[aprssig] 9600 APRS

Herb Gerhardt hgerhardt at wavecable.com
Wed Apr 1 23:52:08 EDT 2009

Yes, the 9600 baud APRS network would work just fine.  It has been done in
the Seattle Area for several years as an experiment on 440.800 MHz, 223.600
and on 145.550 and it has worked very successfully!  Bob King K7OFT is the
one who pioneered the 9600 baud experimentation in our area and would be a
good person to contact in helping you set up a similar 9600 baud network in
your area.  Bob uses special paths on this network in order to minimize the
ping-pong effect since all those signals are retransmitted on the main
network of 144.390 at 1200 baud via the internet.

Recently we also have a second 9600 baud network in our area spearheaded by
N7FSP on 440.875 and 144.350 since Scott did not agree with the special

So, yes 9600 baud APRS works well but it requires people to get together and
set up a network to make it all work well and as we all know, it is next to
impossible to get everyone to work together to accomplish a common goal
Herb, KB7UVC
NW APRS Group, West Sound Coordinator
Our WEB Site:  http://www.nwaprs.info

  -----Original Message-----
  From: aprssig-bounces at tapr.org [mailto:aprssig-bounces at tapr.org]On Behalf
Of Wayne Sanderson
  Sent: Wednesday, April 01, 2009 7:43 PM
  To: aprssig at tapr.org
  Subject: [aprssig] 9600 APRS

  My increasing involvement in Emergency Management in NJ has gotten me back
into APRS with a vengeance, and my Kenwood rigs are running hot. Running
slow 1200 baud with random packet intervals and packet collisions seems kind
of static. The newer rigs will run 9600 APRS, but there is no 9600 network
for them.

  We have better features built into the Kenwood radios than we actually get
to use because the network at 144.39 is still 1200, hence very little 9600
ops- mostly satellite spotting. Since we allow these features to languish
unused or at least under used, no other radio manufacturers seem to feel the
need to incorporate them in their product lines. Now we have lost the
TH-D7s. ( I don't really believe that decision was made because of toxic
chemicals in the PCBs... Do you?)

  How about something a bit different? Suppose, as an experiment, here in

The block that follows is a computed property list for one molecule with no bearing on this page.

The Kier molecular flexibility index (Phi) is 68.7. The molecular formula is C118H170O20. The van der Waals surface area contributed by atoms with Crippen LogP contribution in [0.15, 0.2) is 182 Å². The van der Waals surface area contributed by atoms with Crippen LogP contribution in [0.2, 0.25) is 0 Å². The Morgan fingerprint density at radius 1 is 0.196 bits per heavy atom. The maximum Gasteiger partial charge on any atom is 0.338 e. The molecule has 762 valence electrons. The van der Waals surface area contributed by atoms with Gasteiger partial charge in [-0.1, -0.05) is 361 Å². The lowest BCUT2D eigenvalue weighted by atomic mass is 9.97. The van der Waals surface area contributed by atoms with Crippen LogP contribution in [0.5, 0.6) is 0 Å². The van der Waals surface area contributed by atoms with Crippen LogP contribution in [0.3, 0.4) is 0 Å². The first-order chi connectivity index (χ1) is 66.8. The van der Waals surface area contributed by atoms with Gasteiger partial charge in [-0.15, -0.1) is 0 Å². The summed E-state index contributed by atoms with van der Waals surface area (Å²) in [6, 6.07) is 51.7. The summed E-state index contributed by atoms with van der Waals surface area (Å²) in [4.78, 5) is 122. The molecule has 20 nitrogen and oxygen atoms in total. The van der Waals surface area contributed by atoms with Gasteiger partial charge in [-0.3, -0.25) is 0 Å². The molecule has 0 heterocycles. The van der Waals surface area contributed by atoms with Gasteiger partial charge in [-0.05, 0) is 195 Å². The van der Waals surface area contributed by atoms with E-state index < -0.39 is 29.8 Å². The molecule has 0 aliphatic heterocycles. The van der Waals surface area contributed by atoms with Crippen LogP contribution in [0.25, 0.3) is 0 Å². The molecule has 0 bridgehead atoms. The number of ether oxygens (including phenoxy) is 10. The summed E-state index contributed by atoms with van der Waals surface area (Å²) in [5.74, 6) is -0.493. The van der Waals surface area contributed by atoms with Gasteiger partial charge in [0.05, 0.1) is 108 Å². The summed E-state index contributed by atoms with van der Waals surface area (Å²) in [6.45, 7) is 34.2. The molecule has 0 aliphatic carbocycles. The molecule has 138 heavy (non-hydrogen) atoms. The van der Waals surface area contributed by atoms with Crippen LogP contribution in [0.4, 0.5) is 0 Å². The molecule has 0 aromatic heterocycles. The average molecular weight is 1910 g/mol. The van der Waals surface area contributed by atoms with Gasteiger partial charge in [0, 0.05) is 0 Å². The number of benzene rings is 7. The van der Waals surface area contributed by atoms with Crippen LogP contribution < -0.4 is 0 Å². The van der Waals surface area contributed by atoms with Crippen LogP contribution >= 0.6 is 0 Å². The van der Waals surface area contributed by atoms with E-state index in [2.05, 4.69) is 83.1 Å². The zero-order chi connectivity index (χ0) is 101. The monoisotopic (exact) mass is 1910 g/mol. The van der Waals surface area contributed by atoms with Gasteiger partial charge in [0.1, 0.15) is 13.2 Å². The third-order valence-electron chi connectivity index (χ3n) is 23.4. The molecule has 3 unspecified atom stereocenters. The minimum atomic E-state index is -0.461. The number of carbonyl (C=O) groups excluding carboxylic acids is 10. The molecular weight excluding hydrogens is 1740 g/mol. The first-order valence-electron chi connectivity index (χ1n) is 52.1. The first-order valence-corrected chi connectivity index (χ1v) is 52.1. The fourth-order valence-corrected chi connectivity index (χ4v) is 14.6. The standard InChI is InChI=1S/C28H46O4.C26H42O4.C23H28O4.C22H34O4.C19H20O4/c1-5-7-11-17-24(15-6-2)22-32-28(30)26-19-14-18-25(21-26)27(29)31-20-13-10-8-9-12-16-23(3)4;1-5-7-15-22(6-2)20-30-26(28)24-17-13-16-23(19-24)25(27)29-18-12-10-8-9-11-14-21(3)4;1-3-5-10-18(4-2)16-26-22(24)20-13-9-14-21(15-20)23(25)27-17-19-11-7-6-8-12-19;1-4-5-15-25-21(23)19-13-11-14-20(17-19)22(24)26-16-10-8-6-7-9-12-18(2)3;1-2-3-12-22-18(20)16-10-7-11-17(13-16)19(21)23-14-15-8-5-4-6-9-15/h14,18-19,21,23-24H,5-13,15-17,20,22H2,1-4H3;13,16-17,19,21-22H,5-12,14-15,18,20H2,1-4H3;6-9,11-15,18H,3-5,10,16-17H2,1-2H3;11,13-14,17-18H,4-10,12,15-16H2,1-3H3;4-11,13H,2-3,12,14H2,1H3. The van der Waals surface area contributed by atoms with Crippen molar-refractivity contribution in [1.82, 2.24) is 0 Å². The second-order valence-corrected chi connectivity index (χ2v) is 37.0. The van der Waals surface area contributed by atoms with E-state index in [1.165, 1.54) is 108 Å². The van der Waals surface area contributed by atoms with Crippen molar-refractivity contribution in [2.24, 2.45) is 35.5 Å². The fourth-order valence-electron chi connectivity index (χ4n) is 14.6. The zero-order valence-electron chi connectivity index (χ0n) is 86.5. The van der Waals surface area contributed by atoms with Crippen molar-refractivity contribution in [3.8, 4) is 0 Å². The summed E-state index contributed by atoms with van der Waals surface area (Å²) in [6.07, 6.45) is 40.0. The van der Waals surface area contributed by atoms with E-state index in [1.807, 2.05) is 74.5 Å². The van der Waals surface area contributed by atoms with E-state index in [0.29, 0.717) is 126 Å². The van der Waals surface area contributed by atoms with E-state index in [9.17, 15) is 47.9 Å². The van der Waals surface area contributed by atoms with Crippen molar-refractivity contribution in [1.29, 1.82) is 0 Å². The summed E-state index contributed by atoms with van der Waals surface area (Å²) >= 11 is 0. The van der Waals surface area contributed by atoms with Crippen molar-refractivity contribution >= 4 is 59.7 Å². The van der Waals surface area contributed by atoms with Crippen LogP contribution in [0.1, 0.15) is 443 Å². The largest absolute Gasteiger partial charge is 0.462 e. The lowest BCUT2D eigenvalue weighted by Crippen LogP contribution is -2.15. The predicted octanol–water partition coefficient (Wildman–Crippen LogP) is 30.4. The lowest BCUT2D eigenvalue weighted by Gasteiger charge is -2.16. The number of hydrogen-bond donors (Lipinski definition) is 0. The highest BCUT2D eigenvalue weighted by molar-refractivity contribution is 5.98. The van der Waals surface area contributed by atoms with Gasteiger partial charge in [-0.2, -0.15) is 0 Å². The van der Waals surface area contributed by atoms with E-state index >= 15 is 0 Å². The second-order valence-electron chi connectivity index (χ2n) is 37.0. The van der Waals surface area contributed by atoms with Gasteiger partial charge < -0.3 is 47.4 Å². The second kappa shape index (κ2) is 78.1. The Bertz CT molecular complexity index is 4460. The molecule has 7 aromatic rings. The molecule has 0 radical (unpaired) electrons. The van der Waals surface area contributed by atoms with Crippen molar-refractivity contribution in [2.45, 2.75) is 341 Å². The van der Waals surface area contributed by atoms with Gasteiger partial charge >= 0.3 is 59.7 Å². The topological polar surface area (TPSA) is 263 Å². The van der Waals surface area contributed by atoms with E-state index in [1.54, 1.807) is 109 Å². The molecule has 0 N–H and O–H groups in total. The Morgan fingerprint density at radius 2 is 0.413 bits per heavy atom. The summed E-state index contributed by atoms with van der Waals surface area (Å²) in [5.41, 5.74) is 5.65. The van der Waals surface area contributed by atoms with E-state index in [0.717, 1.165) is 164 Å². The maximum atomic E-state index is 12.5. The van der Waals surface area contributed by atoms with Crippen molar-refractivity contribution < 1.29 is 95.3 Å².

Central NJ where there is a pretty dense signal cluster, we were to set up a
440 UHF 9600 APRS digi at as high a point as we can get, running as much
power as we can manage.

  Instead of having a conventional digi, have a computer hooked to 2
radios/TNCs, one running at 1200 on 144.39, the other at 9600 on 440 UHF.
Have the computer APRS application record all the received packets over a
three minute period of monitoring 144.39 1200 operations, compile them into
one long data stream and at the end of that 3rd minute transmit that three
minute take from 144.39 1200 onto the 440 UHF band 9600 channel in one long
burst. In the intervening minutes between that digi-burst and the next, 9600
UHF APRS units can transmit position packets, which will not be digipeated
immediately but will be scooped up by the computer and incorporated into the
next data burst, and can be cross banded to 144.39 at 1200 as well.

  If I am correct, this will cut packet collisions way down, and on the UHF
9600 channel the air will be clear, allowing for greater distance RX and TX
in between digi-bursts, at least until a large number of people start
running APRS at 9600 on UHF and we eventually get QRM. And even if a large
number of people eventually do run 9600 on UHF, the capacity of the channel
is as much as eight times that of 144.39 because of the speed increase. That
gives us room for more content, larger packets, longer messages, in short-
More room to play with.

  I am not a programmer, and so I can't make this happen by myself. All I
have is some money for equipment and the desire to see this happen. One of
the talented APRS programmers out there would have to get interested in
this. Any takers?

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